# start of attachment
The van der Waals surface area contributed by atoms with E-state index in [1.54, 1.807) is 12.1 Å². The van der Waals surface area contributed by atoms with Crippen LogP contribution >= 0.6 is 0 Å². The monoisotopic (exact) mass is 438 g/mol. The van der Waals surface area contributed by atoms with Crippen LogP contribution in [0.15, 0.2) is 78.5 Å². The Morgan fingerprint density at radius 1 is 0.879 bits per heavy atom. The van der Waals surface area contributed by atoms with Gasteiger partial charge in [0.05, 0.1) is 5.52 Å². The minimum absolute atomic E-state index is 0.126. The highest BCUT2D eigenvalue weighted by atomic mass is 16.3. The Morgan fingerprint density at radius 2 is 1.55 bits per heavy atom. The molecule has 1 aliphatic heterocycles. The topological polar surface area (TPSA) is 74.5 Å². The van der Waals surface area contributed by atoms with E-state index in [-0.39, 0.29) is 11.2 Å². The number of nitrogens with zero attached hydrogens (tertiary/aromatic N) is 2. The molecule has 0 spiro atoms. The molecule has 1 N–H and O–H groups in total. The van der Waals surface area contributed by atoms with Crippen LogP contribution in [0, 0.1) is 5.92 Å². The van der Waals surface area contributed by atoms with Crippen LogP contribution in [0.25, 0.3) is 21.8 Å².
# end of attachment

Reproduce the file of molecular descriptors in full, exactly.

The van der Waals surface area contributed by atoms with E-state index in [1.54, 1.807) is 12.1 Å². The van der Waals surface area contributed by atoms with Crippen LogP contribution >= 0.6 is 0 Å². The monoisotopic (exact) mass is 438 g/mol. The van der Waals surface area contributed by atoms with Crippen LogP contribution in [0.15, 0.2) is 78.5 Å². The Morgan fingerprint density at radius 1 is 0.879 bits per heavy atom. The van der Waals surface area contributed by atoms with Gasteiger partial charge in [0.05, 0.1) is 5.52 Å². The minimum absolute atomic E-state index is 0.126. The highest BCUT2D eigenvalue weighted by atomic mass is 16.3. The Morgan fingerprint density at radius 2 is 1.55 bits per heavy atom. The molecule has 1 aliphatic heterocycles. The topological polar surface area (TPSA) is 74.5 Å². The van der Waals surface area contributed by atoms with E-state index in [-0.39, 0.29) is 11.2 Å². The number of nitrogens with zero attached hydrogens (tertiary/aromatic N) is 2. The molecule has 0 spiro atoms. The molecule has 1 N–H and O–H groups in total. The van der Waals surface area contributed by atoms with Crippen LogP contribution in [0, 0.1) is 5.92 Å². The van der Waals surface area contributed by atoms with Crippen LogP contribution in [0.25, 0.3) is 21.8 Å².